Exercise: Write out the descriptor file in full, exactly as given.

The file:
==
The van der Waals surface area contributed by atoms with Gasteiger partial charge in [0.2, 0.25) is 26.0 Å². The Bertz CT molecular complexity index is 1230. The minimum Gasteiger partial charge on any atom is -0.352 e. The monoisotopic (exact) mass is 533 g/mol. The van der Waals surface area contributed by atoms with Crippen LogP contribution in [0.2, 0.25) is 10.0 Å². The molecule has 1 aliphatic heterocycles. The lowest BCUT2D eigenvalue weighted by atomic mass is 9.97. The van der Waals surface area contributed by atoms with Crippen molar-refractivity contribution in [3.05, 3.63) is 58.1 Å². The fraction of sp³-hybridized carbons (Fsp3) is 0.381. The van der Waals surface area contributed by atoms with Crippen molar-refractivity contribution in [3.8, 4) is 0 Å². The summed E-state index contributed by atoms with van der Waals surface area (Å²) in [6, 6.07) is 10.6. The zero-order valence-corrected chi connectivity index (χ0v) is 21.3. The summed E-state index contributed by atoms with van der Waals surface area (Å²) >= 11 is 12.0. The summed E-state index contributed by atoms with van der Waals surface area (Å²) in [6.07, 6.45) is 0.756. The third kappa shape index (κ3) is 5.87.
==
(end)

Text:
The van der Waals surface area contributed by atoms with Gasteiger partial charge in [0.2, 0.25) is 26.0 Å². The Bertz CT molecular complexity index is 1230. The minimum Gasteiger partial charge on any atom is -0.352 e. The monoisotopic (exact) mass is 533 g/mol. The van der Waals surface area contributed by atoms with Crippen LogP contribution in [0.2, 0.25) is 10.0 Å². The molecule has 1 aliphatic heterocycles. The lowest BCUT2D eigenvalue weighted by atomic mass is 9.97. The van der Waals surface area contributed by atoms with Crippen molar-refractivity contribution in [3.05, 3.63) is 58.1 Å². The fraction of sp³-hybridized carbons (Fsp3) is 0.381. The van der Waals surface area contributed by atoms with Crippen molar-refractivity contribution in [3.8, 4) is 0 Å². The summed E-state index contributed by atoms with van der Waals surface area (Å²) in [6, 6.07) is 10.6. The zero-order valence-corrected chi connectivity index (χ0v) is 21.3. The summed E-state index contributed by atoms with van der Waals surface area (Å²) >= 11 is 12.0. The summed E-state index contributed by atoms with van der Waals surface area (Å²) in [6.07, 6.45) is 0.756. The third kappa shape index (κ3) is 5.87.